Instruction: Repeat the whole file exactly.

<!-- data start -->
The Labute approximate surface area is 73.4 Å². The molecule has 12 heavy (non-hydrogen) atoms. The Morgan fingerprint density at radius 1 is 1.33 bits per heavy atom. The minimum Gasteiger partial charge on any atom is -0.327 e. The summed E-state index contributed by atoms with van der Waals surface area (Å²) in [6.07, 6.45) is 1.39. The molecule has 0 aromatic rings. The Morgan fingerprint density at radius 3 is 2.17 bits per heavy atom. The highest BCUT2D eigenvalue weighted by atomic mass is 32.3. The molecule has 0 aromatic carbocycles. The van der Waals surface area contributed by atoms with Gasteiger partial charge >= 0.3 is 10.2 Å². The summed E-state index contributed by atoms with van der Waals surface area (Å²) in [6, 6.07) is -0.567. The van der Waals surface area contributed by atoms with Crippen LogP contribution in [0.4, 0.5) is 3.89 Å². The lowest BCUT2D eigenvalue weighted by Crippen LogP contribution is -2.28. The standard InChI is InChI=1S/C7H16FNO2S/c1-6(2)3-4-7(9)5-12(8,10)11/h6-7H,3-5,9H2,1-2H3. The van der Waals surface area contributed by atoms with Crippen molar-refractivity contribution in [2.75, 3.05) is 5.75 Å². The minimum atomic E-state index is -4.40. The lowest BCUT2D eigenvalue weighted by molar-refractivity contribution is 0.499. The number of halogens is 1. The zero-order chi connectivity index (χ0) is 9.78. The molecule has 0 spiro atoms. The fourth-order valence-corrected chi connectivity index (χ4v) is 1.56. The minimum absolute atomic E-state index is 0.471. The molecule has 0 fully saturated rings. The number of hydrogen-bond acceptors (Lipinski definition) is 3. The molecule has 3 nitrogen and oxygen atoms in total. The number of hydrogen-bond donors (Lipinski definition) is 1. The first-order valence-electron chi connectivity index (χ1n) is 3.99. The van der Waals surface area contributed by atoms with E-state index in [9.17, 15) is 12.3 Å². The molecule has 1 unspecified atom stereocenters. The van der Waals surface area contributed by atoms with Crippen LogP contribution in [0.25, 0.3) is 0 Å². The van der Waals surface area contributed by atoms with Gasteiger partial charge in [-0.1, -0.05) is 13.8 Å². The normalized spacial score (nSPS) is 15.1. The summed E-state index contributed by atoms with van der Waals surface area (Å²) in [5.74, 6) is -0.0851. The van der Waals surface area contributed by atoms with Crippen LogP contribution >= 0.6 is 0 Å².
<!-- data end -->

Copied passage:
The Labute approximate surface area is 73.4 Å². The molecule has 12 heavy (non-hydrogen) atoms. The Morgan fingerprint density at radius 1 is 1.33 bits per heavy atom. The minimum Gasteiger partial charge on any atom is -0.327 e. The summed E-state index contributed by atoms with van der Waals surface area (Å²) in [6.07, 6.45) is 1.39. The molecule has 0 aromatic rings. The Morgan fingerprint density at radius 3 is 2.17 bits per heavy atom. The highest BCUT2D eigenvalue weighted by atomic mass is 32.3. The molecule has 0 aromatic carbocycles. The van der Waals surface area contributed by atoms with Gasteiger partial charge >= 0.3 is 10.2 Å². The summed E-state index contributed by atoms with van der Waals surface area (Å²) in [6, 6.07) is -0.567. The van der Waals surface area contributed by atoms with Crippen LogP contribution in [0.4, 0.5) is 3.89 Å². The lowest BCUT2D eigenvalue weighted by Crippen LogP contribution is -2.28. The standard InChI is InChI=1S/C7H16FNO2S/c1-6(2)3-4-7(9)5-12(8,10)11/h6-7H,3-5,9H2,1-2H3. The van der Waals surface area contributed by atoms with Crippen molar-refractivity contribution in [2.75, 3.05) is 5.75 Å². The minimum atomic E-state index is -4.40. The lowest BCUT2D eigenvalue weighted by molar-refractivity contribution is 0.499. The number of halogens is 1. The zero-order chi connectivity index (χ0) is 9.78. The molecule has 0 spiro atoms. The fourth-order valence-corrected chi connectivity index (χ4v) is 1.56. The minimum absolute atomic E-state index is 0.471. The molecule has 0 fully saturated rings. The number of hydrogen-bond acceptors (Lipinski definition) is 3. The molecule has 3 nitrogen and oxygen atoms in total. The number of hydrogen-bond donors (Lipinski definition) is 1. The first-order valence-electron chi connectivity index (χ1n) is 3.99. The van der Waals surface area contributed by atoms with E-state index in [9.17, 15) is 12.3 Å². The molecule has 1 unspecified atom stereocenters. The van der Waals surface area contributed by atoms with Crippen LogP contribution in [0.25, 0.3) is 0 Å². The van der Waals surface area contributed by atoms with Gasteiger partial charge in [-0.1, -0.05) is 13.8 Å². The normalized spacial score (nSPS) is 15.1. The summed E-state index contributed by atoms with van der Waals surface area (Å²) in [5.74, 6) is -0.0851. The van der Waals surface area contributed by atoms with Crippen LogP contribution >= 0.6 is 0 Å².